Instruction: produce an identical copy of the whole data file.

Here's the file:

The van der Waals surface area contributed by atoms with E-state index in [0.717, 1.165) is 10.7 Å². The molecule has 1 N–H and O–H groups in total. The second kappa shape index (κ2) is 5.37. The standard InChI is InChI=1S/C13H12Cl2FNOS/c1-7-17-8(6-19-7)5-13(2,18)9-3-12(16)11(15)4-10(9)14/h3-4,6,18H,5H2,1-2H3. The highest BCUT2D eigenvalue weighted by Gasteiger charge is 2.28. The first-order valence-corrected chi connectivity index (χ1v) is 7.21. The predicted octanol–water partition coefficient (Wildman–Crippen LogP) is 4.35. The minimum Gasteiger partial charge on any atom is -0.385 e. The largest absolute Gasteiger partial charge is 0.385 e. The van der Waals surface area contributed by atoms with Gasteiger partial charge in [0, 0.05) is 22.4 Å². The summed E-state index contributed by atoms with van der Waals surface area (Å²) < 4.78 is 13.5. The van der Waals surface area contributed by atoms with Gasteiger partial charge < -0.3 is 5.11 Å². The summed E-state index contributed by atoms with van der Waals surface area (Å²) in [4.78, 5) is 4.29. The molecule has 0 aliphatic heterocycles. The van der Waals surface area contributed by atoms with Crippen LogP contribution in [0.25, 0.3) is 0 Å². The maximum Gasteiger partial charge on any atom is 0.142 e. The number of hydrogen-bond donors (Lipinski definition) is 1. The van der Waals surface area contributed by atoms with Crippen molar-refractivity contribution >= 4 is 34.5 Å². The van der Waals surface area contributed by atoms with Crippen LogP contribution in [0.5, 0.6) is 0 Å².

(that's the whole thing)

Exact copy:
The van der Waals surface area contributed by atoms with E-state index in [0.717, 1.165) is 10.7 Å². The molecule has 1 N–H and O–H groups in total. The second kappa shape index (κ2) is 5.37. The standard InChI is InChI=1S/C13H12Cl2FNOS/c1-7-17-8(6-19-7)5-13(2,18)9-3-12(16)11(15)4-10(9)14/h3-4,6,18H,5H2,1-2H3. The highest BCUT2D eigenvalue weighted by Gasteiger charge is 2.28. The first-order valence-corrected chi connectivity index (χ1v) is 7.21. The predicted octanol–water partition coefficient (Wildman–Crippen LogP) is 4.35. The minimum Gasteiger partial charge on any atom is -0.385 e. The largest absolute Gasteiger partial charge is 0.385 e. The van der Waals surface area contributed by atoms with Gasteiger partial charge in [0, 0.05) is 22.4 Å². The summed E-state index contributed by atoms with van der Waals surface area (Å²) < 4.78 is 13.5. The van der Waals surface area contributed by atoms with Gasteiger partial charge < -0.3 is 5.11 Å². The summed E-state index contributed by atoms with van der Waals surface area (Å²) in [4.78, 5) is 4.29. The molecule has 0 aliphatic heterocycles. The van der Waals surface area contributed by atoms with Crippen LogP contribution in [0.25, 0.3) is 0 Å². The maximum Gasteiger partial charge on any atom is 0.142 e. The number of hydrogen-bond donors (Lipinski definition) is 1. The van der Waals surface area contributed by atoms with Crippen molar-refractivity contribution >= 4 is 34.5 Å². The van der Waals surface area contributed by atoms with Crippen LogP contribution in [0.5, 0.6) is 0 Å².